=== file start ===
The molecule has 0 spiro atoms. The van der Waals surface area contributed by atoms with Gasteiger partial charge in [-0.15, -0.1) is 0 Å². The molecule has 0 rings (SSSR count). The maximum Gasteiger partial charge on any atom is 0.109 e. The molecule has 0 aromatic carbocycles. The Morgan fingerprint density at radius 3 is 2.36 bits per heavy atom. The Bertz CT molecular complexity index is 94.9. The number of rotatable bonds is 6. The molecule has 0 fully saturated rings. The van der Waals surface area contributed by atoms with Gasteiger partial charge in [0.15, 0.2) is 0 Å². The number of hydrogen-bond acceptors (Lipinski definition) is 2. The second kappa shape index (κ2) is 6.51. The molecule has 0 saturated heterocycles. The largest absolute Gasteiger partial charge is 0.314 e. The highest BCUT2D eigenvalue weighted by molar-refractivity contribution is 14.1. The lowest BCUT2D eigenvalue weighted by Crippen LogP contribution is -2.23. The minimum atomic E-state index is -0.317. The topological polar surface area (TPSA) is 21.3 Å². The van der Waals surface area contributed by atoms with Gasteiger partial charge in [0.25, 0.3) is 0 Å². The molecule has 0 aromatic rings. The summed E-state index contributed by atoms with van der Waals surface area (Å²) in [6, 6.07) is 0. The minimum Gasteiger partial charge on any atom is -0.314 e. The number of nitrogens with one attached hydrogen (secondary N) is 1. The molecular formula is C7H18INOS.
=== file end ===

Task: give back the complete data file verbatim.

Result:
The molecule has 0 spiro atoms. The van der Waals surface area contributed by atoms with Gasteiger partial charge in [-0.15, -0.1) is 0 Å². The molecule has 0 rings (SSSR count). The maximum Gasteiger partial charge on any atom is 0.109 e. The molecule has 0 aromatic carbocycles. The Morgan fingerprint density at radius 3 is 2.36 bits per heavy atom. The Bertz CT molecular complexity index is 94.9. The number of rotatable bonds is 6. The molecule has 0 fully saturated rings. The van der Waals surface area contributed by atoms with Gasteiger partial charge in [0.15, 0.2) is 0 Å². The number of hydrogen-bond acceptors (Lipinski definition) is 2. The second kappa shape index (κ2) is 6.51. The molecule has 0 saturated heterocycles. The largest absolute Gasteiger partial charge is 0.314 e. The highest BCUT2D eigenvalue weighted by molar-refractivity contribution is 14.1. The lowest BCUT2D eigenvalue weighted by Crippen LogP contribution is -2.23. The minimum atomic E-state index is -0.317. The topological polar surface area (TPSA) is 21.3 Å². The van der Waals surface area contributed by atoms with Gasteiger partial charge in [0.25, 0.3) is 0 Å². The molecule has 0 aromatic rings. The summed E-state index contributed by atoms with van der Waals surface area (Å²) in [6, 6.07) is 0. The minimum Gasteiger partial charge on any atom is -0.314 e. The number of nitrogens with one attached hydrogen (secondary N) is 1. The molecular formula is C7H18INOS.